Moritz Dechamps, Ph.D., studied Psychology in Munich, Germany. He wrote his Master’s thesis about Retro-causal influence on psychological effects and enganged in research on quantum mind models in the process. Excited by this fascinating topic he decided to furtther explore the connection between mind and matter while doing a PhD at the LMU Munich. During these last 3 years he focused mainly on micro-psychokinetic research and conducted experiments on the influence of psychologically motivated observers on quantum random number generators.
IRVA 2018 – Observer Effects on Quantum Randomness - On the Oscillatory Nature of Micro-psychokinetic Effects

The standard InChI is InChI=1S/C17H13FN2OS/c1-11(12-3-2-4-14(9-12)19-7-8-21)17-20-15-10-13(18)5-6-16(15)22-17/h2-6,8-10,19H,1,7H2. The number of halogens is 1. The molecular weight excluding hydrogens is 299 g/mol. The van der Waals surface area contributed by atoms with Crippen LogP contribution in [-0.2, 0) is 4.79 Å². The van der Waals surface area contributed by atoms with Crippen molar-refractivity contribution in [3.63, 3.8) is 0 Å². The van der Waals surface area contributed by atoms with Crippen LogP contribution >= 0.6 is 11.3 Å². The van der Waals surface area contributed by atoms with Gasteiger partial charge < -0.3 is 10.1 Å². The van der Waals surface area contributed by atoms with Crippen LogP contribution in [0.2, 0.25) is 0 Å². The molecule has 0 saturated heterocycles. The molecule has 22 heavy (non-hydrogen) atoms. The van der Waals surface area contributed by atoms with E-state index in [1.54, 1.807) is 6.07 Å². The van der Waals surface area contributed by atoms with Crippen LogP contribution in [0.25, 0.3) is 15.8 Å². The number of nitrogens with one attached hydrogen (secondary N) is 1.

A vivid discussion revolves around the role of the human mind in the quantum measurement process. While some authors argue that conscious observation is a necessary element to achieve the transition from quantum to classical states during measurement, some go even further and propose a more active influence of the human mind on the probabilities of quantum measurement outcomes. This proposition was tested in micro-Psychokinesis (micro-Pk) research in which intentional observer effects on quantum random number generators (RNGs) were investigated. In the studies presented here we extended this line of research and tested the impact of unconscious goals on micro-Pk. Our focus was cigarette addiction as an unconscious drive and we hypothesized that regular cigarette smokers would influence the outcome of a quantum RNG that determined whether the participant was going to see a smoking-related or a neutral picture. While a first study showed strong evidence for a micro-Pk effect, a replication attempt failed to reproduce the results. When the data from both studies are combined a remarkable change in effect across time (resembling a combination of appearance followed by decline) can be seen only in the smoker’s sub-sample. Appearance-and-decline effects were absent in the non-smokers sample and in a simulation. Based on von Lucadou’s Model of Pragmatic Information we suggest that (micro-)Pk effects follow a systematic pattern comparable to a dampened harmonic oscillation. Although micro-Pk effects seem to elude a classical proof, an analysis and prediction of their temporal change might proof to be a promising workaround.